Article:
What is the thesis of Guns, Germs, and Steel by Jared Diamond? I think the thesis is that a country's outcome is determined by its geographical location.

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pohnpei397 | College Teacher | (Level 3) Distinguished Educator

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For the most part, you are right about Diamond’s main thesis in Guns, Germs, and Steel.  The one thing I would say is that you should not say that he is trying to “a country’s outcome.”  Rather, I think that you should say something like “geographical location determines which parts of the world” had better outcomes.  The reason for this is that Diamond is not trying to explain why, for example, France is more powerful than Spain.  Instead, he is trying to explain why Europeans were more powerful than Native Americans, New Guineans, Australian Aborigines, and other groups.   So, Diamond’s basic thesis is that it is geographical luck that determined which areas of the world became powerful.

To support this, he says that farming societies are more powerful than non-farming societies.  He says that farming societies are able to develop the “guns, germs, and steel” that make them powerful.  This means that the regions that developed farming first would become stronger in the long run.  This is proven by the fact that farming developed in Eurasia and people from that land mass came to dominate the world.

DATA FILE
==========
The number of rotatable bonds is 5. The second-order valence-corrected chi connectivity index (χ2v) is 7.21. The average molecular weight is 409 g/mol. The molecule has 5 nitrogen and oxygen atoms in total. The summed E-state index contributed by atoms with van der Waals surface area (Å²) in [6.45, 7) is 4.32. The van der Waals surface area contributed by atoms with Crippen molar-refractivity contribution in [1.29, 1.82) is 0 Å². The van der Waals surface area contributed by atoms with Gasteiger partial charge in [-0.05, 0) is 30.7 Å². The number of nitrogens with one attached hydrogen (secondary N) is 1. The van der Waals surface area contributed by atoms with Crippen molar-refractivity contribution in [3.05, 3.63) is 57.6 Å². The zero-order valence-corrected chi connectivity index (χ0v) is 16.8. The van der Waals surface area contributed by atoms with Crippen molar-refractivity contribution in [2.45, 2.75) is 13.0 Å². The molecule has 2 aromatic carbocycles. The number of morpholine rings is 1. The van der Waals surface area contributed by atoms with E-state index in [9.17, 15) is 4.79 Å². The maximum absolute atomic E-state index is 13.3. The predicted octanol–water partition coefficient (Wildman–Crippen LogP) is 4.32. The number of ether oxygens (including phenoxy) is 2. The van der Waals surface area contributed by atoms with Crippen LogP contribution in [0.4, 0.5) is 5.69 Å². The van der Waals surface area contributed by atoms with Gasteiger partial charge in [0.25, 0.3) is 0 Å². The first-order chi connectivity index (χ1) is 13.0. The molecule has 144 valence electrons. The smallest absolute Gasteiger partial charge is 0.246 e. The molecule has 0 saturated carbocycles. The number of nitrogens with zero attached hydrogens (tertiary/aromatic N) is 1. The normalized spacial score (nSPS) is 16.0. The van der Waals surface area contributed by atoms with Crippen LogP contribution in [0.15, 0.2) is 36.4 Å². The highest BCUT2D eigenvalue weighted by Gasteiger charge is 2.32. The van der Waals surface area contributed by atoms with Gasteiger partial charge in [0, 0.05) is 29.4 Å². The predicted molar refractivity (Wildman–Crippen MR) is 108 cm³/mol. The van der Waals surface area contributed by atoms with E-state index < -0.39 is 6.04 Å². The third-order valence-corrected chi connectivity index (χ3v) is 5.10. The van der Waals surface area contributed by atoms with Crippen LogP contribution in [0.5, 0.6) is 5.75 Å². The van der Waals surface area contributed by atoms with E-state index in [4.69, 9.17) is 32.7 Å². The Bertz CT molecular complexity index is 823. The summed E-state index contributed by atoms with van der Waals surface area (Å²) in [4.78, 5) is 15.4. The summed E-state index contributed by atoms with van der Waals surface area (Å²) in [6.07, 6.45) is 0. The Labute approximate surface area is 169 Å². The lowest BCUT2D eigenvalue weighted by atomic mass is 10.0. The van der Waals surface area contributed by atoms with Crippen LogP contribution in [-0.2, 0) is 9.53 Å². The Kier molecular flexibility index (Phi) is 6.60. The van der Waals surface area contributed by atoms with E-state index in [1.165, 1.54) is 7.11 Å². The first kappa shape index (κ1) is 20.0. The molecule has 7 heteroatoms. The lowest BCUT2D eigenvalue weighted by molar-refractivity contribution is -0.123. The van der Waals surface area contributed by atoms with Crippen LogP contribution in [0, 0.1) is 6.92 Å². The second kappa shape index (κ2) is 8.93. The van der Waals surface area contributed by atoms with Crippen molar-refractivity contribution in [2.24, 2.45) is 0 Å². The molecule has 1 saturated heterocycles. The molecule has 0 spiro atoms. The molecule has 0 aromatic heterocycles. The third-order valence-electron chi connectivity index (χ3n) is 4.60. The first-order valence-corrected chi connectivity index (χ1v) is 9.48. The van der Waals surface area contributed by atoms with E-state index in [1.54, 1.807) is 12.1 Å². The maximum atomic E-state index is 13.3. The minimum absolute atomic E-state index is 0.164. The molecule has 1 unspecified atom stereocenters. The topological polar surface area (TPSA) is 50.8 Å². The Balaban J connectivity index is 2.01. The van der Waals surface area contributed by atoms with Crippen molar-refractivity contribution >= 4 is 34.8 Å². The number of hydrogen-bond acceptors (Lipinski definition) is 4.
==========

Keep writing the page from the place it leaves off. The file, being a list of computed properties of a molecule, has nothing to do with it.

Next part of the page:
So now the question is why farming developed where it did.  Was it because people in one place were smarter or more determined or in some way better than other people?  Diamond says it was geographical luck.  As proof of this, he shows us that Eurasia had more wild plant species that could be domesticated (see p. 140) and more wild animal species that could be domesticated (p. 162).  He says that farming started up not in the places where the people were smartest, but in the places where there were plants and animals that could be domesticated.  This is a result of geographical luck.  As one bit of proof for this, Diamond argues in Chapter 15 that the Europeans were not able to create agriculture in Australia using native plants and animals any more than the aborigines were.  The Europeans had to bring in their own plants and animals (which they had because of geographic luck) before they could start food production in Australia.  These are a few of the more important facts that Diamond cites to support his thesis.